Nurturing Talent: Beyond Data in Assessing Aptitude and Potential


We're back with the second installment of our experiment comparing the perception skills of young and veteran test drivers. The question at hand: Is there a difference in how accurately they can replicate a car's movements?

The top-notch test drivers called “top guns” are part of our Advanced Technical Skills Institute Division. Following up on our previous installment, we visualized and assessed the perceptual abilities of a 24-year-old young driver and a veteran, examining the differences in their capacities to “do, understand, and tell” as test drivers.

This time, the theme was “turning” and “stopping,” with a young driver once again challenging a veteran.

A young car enthusiast who’s even competed in rallies takes on a veteran

We jumped right into the “turning” test drive. Specifically, we assessed steering stability by seeing if the vehicle turns as intended in response to steering and accelerator operations.

Participating as a specialist in steering stability was veteran Eisuke Sasaki from the Advanced Technical Skills Institute Division’s N Team. He has been passionate about bikes and tinkering with machinery since childhood and aspired to become a mechanic during his student years.

Starting this season, he’s racing in the Super Taikyu Series in a GR86 as a company driver, focusing on making ever-better motorsports-bred cars. He’s already made a name for himself, taking the podium in the ST-Q class, which features development vehicles.

A veteran driver, Sasaki has been dedicated to steering stability, assigned to the Higashi-Fuji Technical Center since joining the company 25 years ago.

The young challenger facing veteran Eisuke Sasaki is Yuki Shimoyama, who joined the company in 2019.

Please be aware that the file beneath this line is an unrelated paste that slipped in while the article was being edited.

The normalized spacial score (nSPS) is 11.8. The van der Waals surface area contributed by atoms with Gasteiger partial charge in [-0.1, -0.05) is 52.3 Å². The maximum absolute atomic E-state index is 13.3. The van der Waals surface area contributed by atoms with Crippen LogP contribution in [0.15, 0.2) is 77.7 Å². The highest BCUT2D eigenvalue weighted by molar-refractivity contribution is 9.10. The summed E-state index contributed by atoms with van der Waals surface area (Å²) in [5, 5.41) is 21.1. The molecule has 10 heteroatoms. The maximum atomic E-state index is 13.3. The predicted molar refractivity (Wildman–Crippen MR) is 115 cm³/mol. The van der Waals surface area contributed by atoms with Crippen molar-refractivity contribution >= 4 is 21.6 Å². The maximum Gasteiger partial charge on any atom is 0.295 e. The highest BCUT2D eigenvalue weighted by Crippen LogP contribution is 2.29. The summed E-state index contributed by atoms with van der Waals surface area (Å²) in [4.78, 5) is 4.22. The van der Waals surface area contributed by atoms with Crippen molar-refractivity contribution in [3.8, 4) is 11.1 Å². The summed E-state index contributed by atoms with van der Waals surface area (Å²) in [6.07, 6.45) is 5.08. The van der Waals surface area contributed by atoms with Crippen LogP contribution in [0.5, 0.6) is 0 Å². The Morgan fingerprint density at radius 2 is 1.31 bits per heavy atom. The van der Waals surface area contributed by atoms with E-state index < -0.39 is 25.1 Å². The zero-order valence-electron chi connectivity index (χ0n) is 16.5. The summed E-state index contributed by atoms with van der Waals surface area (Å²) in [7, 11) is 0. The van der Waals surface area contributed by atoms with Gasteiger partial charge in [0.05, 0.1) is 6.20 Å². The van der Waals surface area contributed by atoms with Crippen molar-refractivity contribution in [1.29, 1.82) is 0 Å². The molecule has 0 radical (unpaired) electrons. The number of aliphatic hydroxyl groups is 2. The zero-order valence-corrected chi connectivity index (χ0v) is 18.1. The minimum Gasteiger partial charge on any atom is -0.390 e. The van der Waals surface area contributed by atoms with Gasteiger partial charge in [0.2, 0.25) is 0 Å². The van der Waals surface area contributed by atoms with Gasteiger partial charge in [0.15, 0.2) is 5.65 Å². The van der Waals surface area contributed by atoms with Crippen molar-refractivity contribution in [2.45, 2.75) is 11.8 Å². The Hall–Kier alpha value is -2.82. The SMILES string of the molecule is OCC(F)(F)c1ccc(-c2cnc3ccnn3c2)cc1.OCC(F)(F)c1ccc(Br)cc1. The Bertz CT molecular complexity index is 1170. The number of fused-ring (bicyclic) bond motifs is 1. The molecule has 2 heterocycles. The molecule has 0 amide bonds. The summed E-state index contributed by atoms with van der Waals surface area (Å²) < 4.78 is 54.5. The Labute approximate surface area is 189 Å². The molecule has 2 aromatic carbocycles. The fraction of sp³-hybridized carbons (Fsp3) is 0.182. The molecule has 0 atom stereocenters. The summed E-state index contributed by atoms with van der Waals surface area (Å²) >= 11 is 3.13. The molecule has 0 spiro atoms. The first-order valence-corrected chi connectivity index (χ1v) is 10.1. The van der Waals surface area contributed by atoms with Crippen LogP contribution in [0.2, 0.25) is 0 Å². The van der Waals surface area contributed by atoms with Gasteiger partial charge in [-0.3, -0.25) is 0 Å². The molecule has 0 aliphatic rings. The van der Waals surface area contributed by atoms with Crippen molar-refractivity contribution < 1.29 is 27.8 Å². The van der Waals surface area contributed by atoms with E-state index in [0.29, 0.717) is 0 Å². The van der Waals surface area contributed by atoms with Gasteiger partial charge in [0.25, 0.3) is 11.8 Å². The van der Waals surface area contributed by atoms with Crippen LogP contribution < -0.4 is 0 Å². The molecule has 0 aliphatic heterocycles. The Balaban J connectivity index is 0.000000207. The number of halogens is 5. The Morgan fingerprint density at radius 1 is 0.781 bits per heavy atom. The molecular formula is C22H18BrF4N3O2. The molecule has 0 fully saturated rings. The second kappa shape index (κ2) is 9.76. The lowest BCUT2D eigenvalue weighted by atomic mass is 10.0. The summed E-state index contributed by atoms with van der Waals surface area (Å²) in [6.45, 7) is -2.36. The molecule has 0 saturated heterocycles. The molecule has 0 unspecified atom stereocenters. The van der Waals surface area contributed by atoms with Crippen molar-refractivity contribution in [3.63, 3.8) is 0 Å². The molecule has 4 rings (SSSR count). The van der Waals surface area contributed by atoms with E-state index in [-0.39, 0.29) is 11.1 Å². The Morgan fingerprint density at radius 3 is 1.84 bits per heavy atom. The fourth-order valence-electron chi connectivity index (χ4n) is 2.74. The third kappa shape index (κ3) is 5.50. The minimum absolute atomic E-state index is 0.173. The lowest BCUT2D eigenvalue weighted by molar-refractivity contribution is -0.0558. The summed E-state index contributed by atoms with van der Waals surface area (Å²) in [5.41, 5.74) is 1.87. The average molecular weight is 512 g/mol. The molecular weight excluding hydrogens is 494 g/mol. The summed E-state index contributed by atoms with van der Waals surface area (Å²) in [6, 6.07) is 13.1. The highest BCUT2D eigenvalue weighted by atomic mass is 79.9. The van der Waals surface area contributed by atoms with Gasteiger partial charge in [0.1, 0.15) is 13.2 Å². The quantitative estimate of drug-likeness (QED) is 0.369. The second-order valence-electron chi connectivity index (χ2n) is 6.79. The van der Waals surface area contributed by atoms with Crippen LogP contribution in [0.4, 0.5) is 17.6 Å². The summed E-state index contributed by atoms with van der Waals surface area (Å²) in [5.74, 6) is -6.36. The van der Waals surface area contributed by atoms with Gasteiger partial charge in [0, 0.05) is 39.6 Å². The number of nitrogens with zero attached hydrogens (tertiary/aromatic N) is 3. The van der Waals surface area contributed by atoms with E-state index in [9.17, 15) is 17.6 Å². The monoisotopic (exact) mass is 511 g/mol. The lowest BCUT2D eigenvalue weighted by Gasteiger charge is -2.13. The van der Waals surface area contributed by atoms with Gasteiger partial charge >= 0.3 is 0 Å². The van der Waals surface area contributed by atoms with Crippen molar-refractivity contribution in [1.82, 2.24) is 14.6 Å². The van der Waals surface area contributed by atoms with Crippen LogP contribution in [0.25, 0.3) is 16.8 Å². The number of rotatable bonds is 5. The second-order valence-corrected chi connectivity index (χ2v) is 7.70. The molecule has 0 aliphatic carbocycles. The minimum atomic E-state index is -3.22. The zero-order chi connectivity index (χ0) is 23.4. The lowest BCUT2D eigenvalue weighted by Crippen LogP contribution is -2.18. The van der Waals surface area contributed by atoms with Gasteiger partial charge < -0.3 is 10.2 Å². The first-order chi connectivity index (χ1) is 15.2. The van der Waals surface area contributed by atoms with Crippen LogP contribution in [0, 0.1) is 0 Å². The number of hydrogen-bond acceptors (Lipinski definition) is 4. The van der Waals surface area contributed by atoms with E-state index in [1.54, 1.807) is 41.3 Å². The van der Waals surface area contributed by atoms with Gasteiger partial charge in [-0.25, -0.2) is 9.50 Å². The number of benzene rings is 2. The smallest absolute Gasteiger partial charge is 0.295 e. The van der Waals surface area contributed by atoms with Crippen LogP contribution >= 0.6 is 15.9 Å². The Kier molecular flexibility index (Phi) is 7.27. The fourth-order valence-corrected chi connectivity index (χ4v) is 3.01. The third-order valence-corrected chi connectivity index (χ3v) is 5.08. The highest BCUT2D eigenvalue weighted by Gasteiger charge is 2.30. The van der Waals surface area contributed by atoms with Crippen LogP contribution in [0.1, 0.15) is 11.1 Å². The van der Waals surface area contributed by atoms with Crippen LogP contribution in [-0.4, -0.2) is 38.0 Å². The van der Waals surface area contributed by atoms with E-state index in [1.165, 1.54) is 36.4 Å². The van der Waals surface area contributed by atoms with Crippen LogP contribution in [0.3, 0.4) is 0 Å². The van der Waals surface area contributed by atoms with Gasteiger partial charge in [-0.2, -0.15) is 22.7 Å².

My parents used to take me to races ever since I was little, so I’ve always been really interested in cars. During my first year at Toyota Technical Skills Academy, I heard that the Advanced Technical Skills Institute Division was hiring, which is a department known for its involvement in racing, so I put myself forward.

Shimoyama is such a car lover that he drives his own TOYOTA 86 in rallies. “Being a test driver is my dream job,” he says, a huge smile on his face.

Like young driver Sagara, featured in the first part, Shimoyama was chosen while attending the Toyota Technical Skills Academy as part of a project to evaluate whether he could develop into a test driver by quickly obtaining an S2 license. He secured his S1 license at age 23 and is targeting the S2 by age 26.

The need for steering evaluation at 3-degree precision

For this test, veteran Sasaki and young Shimoyama took on the challenge of a lane change as part of the steering stability test.

Typically, a driver on a highway might turn the steering wheel about 10 degrees for a lane change.

In our test, they performed a lane change with a steering angle of just about 3 degrees twice, competing to see how consistently they could replicate the maneuver.

Veteran Sasaki explains the importance of this test.